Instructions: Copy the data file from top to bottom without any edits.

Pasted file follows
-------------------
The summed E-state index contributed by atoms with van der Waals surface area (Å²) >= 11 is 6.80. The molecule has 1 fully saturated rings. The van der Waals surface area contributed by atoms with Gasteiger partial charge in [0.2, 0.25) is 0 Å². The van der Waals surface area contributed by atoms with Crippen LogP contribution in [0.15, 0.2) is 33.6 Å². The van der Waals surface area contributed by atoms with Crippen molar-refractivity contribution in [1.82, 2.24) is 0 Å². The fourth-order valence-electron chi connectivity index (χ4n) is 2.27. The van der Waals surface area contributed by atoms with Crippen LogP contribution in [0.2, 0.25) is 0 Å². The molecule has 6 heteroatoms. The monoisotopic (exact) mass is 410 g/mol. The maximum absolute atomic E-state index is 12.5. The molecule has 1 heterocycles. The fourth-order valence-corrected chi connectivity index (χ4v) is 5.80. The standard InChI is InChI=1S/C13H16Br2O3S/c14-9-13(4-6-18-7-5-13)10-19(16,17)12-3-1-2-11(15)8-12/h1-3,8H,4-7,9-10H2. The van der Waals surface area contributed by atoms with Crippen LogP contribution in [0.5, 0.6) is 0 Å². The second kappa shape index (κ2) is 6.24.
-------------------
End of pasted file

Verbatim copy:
The summed E-state index contributed by atoms with van der Waals surface area (Å²) >= 11 is 6.80. The molecule has 1 fully saturated rings. The van der Waals surface area contributed by atoms with Gasteiger partial charge in [0.2, 0.25) is 0 Å². The van der Waals surface area contributed by atoms with Crippen LogP contribution in [0.15, 0.2) is 33.6 Å². The van der Waals surface area contributed by atoms with Crippen molar-refractivity contribution in [1.82, 2.24) is 0 Å². The fourth-order valence-electron chi connectivity index (χ4n) is 2.27. The van der Waals surface area contributed by atoms with Crippen LogP contribution in [0.2, 0.25) is 0 Å². The molecule has 6 heteroatoms. The monoisotopic (exact) mass is 410 g/mol. The maximum absolute atomic E-state index is 12.5. The molecule has 1 heterocycles. The fourth-order valence-corrected chi connectivity index (χ4v) is 5.80. The standard InChI is InChI=1S/C13H16Br2O3S/c14-9-13(4-6-18-7-5-13)10-19(16,17)12-3-1-2-11(15)8-12/h1-3,8H,4-7,9-10H2. The van der Waals surface area contributed by atoms with Crippen LogP contribution in [0.5, 0.6) is 0 Å². The second kappa shape index (κ2) is 6.24.